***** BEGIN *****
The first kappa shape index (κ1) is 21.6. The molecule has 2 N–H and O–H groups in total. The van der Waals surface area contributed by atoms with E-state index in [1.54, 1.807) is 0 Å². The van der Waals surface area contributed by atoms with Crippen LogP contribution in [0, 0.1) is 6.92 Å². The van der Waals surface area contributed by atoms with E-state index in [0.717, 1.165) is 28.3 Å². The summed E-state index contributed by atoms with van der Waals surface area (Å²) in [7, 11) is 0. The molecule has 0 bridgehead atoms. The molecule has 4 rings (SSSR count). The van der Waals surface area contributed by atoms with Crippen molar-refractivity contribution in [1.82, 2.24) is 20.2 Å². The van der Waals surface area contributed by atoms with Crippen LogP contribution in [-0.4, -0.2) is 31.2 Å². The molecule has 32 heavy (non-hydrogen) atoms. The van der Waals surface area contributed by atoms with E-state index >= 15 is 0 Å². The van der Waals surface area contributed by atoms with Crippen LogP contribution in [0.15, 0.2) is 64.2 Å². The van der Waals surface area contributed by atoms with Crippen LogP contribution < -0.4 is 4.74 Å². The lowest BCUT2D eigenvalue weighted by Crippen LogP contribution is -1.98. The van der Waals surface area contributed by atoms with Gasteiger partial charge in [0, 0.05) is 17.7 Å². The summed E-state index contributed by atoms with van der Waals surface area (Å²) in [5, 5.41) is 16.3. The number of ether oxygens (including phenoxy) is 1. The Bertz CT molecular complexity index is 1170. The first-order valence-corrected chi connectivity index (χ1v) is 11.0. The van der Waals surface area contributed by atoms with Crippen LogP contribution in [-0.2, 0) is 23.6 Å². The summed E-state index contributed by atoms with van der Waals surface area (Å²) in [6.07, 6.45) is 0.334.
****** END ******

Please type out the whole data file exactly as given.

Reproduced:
The first kappa shape index (κ1) is 21.6. The molecule has 2 N–H and O–H groups in total. The van der Waals surface area contributed by atoms with E-state index in [1.54, 1.807) is 0 Å². The van der Waals surface area contributed by atoms with Crippen LogP contribution in [0, 0.1) is 6.92 Å². The van der Waals surface area contributed by atoms with E-state index in [0.717, 1.165) is 28.3 Å². The summed E-state index contributed by atoms with van der Waals surface area (Å²) in [7, 11) is 0. The molecule has 0 bridgehead atoms. The molecule has 4 rings (SSSR count). The van der Waals surface area contributed by atoms with Crippen molar-refractivity contribution in [1.82, 2.24) is 20.2 Å². The van der Waals surface area contributed by atoms with Crippen LogP contribution in [-0.4, -0.2) is 31.2 Å². The molecule has 32 heavy (non-hydrogen) atoms. The van der Waals surface area contributed by atoms with E-state index >= 15 is 0 Å². The van der Waals surface area contributed by atoms with Crippen LogP contribution in [0.15, 0.2) is 64.2 Å². The van der Waals surface area contributed by atoms with Crippen LogP contribution < -0.4 is 4.74 Å². The lowest BCUT2D eigenvalue weighted by Crippen LogP contribution is -1.98. The van der Waals surface area contributed by atoms with Gasteiger partial charge in [0, 0.05) is 17.7 Å². The summed E-state index contributed by atoms with van der Waals surface area (Å²) in [5, 5.41) is 16.3. The number of ether oxygens (including phenoxy) is 1. The Bertz CT molecular complexity index is 1170. The first-order valence-corrected chi connectivity index (χ1v) is 11.0. The van der Waals surface area contributed by atoms with Crippen LogP contribution in [-0.2, 0) is 23.6 Å². The summed E-state index contributed by atoms with van der Waals surface area (Å²) in [6.07, 6.45) is 0.334.